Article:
The PD's weigh in...

Some love it,some hate it. More accurately, lots of PD's hate it, and most for similar reasons. I understand. And here's what I have to say (this is from my response to Seth (link above):


It being 1 am, I'm too tired to attempt all ten questions. So for now, all I'll add is this. I'm not surprised you didn't like the pilot, and I'm not surprised by the things that upset you. Give it time.

Don't let the perfect be the enemy of the good.

It's a process. I'm proud of my book. It nails what I want to say, but it's easy to write a book that's pure, It's just you and an editor, and if you're lucky a few ten thousands of people will read it. Doing a TV show is different. The scale, the money, the interests involved all require some shifting of expectations, some compromise.

You can talk about The Wire. It was a fine show, but do you know how many people watched it? Fewer than a million. If we post numbers anything like that, you won't have to worry about RTB, we'll get canned in a heartbeat.

I don't mind your judgments. I'd prefer it if they were gentle given that I've given over a dozen years to direct representation, and fought my heart out for our clients and their cause, but go ahead and judge. But as you do, judge me too on this: Are the clients drawn humanely? Do the lawyers genuinely care about them no matter what they've done? Do the PD's fight passionately for every client? Does the show depict the system as fundamentally broken? Does the show confront issues of race and class?

If the sense is that the show does those things well, I'd ask for some leeway in the relationship stuff. Wait and see what happens. Give the show a chance. The script was the first one I ever wrote. Sure there are clunky parts, and sure it'd be better if I wrote it today. So watch three or four more. If you still hate the show, pull the plug. But give me the benefit of the doubt.

On the other hand, I was touched by this:

What I loved particularly, of course, the red meat for me, was the defense attorney telling the judge exactly what he thought of her. Boy do I know that judge! And boy do I know the feelings and thoughts that public defender expressed! And boy have I been there — exactly there — including where the judge says “I’m punishing your client b/c I don’t like you” but then says, “well, I didn’t exactly say that, did I?” And also I’ve been exactly there where the judge demands/requires an apology, whether I mean it or not. Kiss the ring the judge says. My situation was not in the middle of some case or contempt charge so it was a little different. My supervisor didn’t go to the judge on my behalf; instead, the judge complained to my supervisor about me so I’m the one who visited the judge and actually did apologize in a general way, explaining that I was just trying to do my job and I hope the judge understood that, then biting my tongue when the judge didn’t seem to hear a thing I’d said and then told me that the best way I could help my clients was to make sure I did not anger a judge, because, well, judges try not to hold it against a defendant when the judge is mad at the defendant’s attorney, but that’s not always easy so the best thing to do is just not make the judge mad in the first place. See? Got it bucko? My way, or the highway! So, yeah, different, but boy can I relate!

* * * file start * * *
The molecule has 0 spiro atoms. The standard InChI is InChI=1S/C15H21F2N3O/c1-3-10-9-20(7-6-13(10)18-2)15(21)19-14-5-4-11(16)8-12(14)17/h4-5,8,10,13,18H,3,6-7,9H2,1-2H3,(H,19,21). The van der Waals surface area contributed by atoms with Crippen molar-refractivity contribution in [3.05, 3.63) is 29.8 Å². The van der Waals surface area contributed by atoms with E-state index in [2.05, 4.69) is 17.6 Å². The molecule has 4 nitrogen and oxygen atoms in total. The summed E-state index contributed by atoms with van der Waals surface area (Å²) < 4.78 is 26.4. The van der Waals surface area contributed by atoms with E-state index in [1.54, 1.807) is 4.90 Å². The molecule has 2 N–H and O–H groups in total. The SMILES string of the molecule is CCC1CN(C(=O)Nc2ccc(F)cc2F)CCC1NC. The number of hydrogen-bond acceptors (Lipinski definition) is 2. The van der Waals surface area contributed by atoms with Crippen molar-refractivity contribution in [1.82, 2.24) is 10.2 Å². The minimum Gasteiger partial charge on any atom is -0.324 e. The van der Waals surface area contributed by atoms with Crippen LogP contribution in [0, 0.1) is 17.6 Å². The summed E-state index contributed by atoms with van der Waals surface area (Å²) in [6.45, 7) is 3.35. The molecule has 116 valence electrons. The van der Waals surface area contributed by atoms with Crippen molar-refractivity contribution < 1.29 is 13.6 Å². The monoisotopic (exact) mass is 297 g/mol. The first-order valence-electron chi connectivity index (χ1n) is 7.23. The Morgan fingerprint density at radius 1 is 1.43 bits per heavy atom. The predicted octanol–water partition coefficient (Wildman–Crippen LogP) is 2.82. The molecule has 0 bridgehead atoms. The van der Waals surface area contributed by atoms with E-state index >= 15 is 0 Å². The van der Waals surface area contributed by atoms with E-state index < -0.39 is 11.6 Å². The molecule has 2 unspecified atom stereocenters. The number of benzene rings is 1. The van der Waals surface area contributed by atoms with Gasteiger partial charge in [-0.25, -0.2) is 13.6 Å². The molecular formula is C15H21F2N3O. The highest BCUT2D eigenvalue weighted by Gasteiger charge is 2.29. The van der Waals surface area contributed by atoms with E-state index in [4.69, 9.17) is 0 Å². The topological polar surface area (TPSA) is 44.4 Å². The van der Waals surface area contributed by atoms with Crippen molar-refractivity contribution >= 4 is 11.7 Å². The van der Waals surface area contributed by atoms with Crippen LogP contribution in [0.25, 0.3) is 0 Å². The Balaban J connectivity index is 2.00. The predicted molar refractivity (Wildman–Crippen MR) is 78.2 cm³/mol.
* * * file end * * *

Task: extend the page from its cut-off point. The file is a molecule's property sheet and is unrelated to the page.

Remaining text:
fairhavenhorn said...

Merely a nit, but The Wire is showing audience size of a little over 4 million over the course of a first week. The under 1 million is just for the first day. This also does not include overseas, later repeat, and DVD numbers.

But, this doesn't change the issue for any show targeting a wider audience. You have to give the audience what it wants, not what the critics want and not what you want. This means going for the more widely accepted approaches, especially when the initial showing ratings are important. HBO has the luxury of considering first week ratings in addition to first showing audience.

catdirt said...

generally, i enjoyed it- recognizing it for what it is (a tv show.) i'm a private defense attorney, not a pd, but i do a ton of appointed work. my wife, a civil attorney, loved it "this is how i imagine your day!" was her quote.

i was, personally, annoyed with the fact that the righteous pd is banging the da- living with her? married? i've met those pd's and i just don't understand how any defense attorney could marry a da.

it boggles my mind, but i guess it's a decent plot point.

Anonymous said...

I am a PD in a large city and I loved the show! I thought it was very realistic EXCEPT for the passionate PD having sex with the DA! Yeah right...we don't mix like that - I can't think of two sides that are more like oil and water...although I have heard of it happening!